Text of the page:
[ October 8–11, 2019    McCormick Place    Chicago, IL USA ]

Newsroom                     

Yogurt

Safety and quality — these are the two most important characteristics of food. By extension, they’re also the most important characteristics of food processing equipment.

As a manufacturer of progressing cavity and rotary lobe pumps, NETZSCH has been in the safety and quality game a long time. The company has carved out a niche by providing a range of products from FDA-compliant pumps for raw materials (e.g., fruits, vegetables, meat) to 3-A certified pumps for shear sensitive, high-risk foods (e.g., yogurt, liquid eggs).

To learn more about how NETZSCH helps food processors boost both the safety and quality of their products, we spoke with David Kirk, a 20+-year industry veteran who currently serves as the company’s business field manager for food and pharmaceutical.

Bringing equipment up to date for FSMA compliance

Like many of our interviewees, Kirk points to the Food Safety Modernization Act (FSMA) as the top challenge facing the industry right now. “Implementing FSMA is a big challenge because, in the past, processors were able to use legacy equipment that may not necessarily have been food grade,” he explains. “In certain industries, processors are still using cast iron and other non-FDA-compliant materials, and that will have to change to comply with the new rules.”

Kirk notes that it isn’t just human food processing that’s getting a food safety upgrade. Standards for pet food are catching up to standards for food for human consumption. “There’s a huge and growing market for pet food processing equipment that meets sanitary standards for human food,” he says.

It’s common for sanitary design to be equated with stainless steel. But this is a false equation, and one that leads to misunderstandings. As Cavanna Packaging VP Bill Kehrli explained to Food Business News, “Sanitary design is not necessarily making something out of stainless steel. Sanitary design doesn’t even require that you use stainless steel. It’s a whole new platform; it’s a whole new start from the very beginning.”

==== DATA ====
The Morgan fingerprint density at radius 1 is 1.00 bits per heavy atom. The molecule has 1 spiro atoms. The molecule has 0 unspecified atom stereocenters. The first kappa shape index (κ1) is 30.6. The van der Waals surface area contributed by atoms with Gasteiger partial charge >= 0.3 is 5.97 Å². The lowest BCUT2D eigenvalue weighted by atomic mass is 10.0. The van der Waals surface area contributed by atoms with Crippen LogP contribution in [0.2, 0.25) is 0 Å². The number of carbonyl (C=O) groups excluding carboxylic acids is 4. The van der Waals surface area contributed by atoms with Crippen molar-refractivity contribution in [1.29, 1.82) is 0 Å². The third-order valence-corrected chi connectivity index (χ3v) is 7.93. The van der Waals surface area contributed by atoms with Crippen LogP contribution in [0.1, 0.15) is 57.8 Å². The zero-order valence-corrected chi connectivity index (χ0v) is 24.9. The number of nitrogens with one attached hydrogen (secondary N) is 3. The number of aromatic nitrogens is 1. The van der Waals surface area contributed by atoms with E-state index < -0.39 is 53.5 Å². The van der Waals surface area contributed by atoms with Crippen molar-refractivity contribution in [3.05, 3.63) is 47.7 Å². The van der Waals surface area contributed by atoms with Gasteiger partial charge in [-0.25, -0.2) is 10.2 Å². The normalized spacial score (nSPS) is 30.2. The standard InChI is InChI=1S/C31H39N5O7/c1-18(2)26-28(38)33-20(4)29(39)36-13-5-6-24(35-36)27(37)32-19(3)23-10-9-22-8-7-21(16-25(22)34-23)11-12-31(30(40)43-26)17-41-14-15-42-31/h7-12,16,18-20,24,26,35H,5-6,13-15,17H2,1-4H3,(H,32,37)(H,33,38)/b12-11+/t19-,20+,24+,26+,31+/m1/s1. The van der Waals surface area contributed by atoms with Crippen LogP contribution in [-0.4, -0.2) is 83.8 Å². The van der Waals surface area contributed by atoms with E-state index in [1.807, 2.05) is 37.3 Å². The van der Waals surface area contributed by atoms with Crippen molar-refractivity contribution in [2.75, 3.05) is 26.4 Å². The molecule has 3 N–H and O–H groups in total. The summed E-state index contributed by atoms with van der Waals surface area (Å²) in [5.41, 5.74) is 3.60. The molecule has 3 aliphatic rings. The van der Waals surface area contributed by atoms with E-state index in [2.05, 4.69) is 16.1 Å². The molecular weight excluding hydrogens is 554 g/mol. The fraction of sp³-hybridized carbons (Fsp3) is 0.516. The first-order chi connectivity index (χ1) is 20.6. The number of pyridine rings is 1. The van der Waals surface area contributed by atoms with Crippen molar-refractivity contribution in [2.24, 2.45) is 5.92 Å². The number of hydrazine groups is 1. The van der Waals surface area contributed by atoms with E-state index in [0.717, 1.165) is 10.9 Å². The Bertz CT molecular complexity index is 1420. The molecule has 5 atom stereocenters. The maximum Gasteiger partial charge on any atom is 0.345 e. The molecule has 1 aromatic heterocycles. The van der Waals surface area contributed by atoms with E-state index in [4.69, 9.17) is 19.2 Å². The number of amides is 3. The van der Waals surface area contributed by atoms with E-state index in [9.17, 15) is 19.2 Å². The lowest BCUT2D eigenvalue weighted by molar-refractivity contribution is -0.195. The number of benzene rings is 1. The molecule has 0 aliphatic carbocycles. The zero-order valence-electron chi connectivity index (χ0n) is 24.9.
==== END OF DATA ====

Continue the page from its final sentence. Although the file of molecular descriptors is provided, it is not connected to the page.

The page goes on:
Taking this idea to heart, NETZSCH designed and developed elastomeric stators for their progressing cavity pumps. Like stainless steel equipment the stators are highly cleanable, meeting and exceeding food safety requirements. But they have an additional benefit: the elastomer also allows the pump to have an interference fit, which means that it can work at a very high efficiency, regardless of the viscosity of the product being pumped.

This is one of NETZSCH’s main competitive advantages in the market. “NETZSCH is one of the very few companies that actually manufactures its own stators,” Kirk says. “We have five materials that are food-grade and FDA-compliant, so we can select the perfect stator for every application depending on the abrasiveness, temperature, oils, etc.”

Gentle handling of shear sensitive products

There’s an added challenge for processors that make products like yogurt, dairy, and liquid eggs, which are at high risk for the growth of pathogens. Namely, these products are also shear sensitive, meaning their characteristics, integrity, and mouth feel change with increased force. This can be a problem for some pumping systems because too much force can damage the product.

Kirk notes that pumps used in these processes need to be not only highly cleanable (meaning there can be no nooks or crannies where pathogens can grow), but also gentle to handle these sensitive applications. What many people don’t realize, he says, is that progressing cavity pumps meet both of these requirements.

“A lot of people think that progressing cavity pumps are just for viscous products, so they view them as almost a pump of last resort,” he says. “But this isn’t the case. Progressing cavity pumps are actually the most gentle and shear sensitive technology available. In many cases, they should be a first resort, especially for handling abrasive products.”

Flexibility to meet the demands of today’s customers

Finally, Kirk emphasizes the need for processes to be more flexible than they’ve ever been before. “The market is becoming more consolidated, owned by fewer and fewer manufacturers, and these big food corporations need to be able to manufacture a large number of brands. So, they need the flexibility to do huge runs of some products and smaller runs of other products.”

Of course, they want to accomplish this with as little downtime as possible, which means changeovers need to be fast and easy. Once again, progressing cavity pumps stand out. “With the NETZSCH range of CIP-able pumps we can allay public health and product quality concerns by ensuring that both in production and sanitation the product integrity is upheld,” Kirk explains. “End users get a safe product and processors have a safe and quality product that maintains their brand reputation.”

NETZSCH will be at PROCESS EXPO 2019 demoing their cutting-edge pumping technology. To learn more about how progressing cavity pumps can boost food safety and quality in your plant, be sure to visit them in Booth #4065.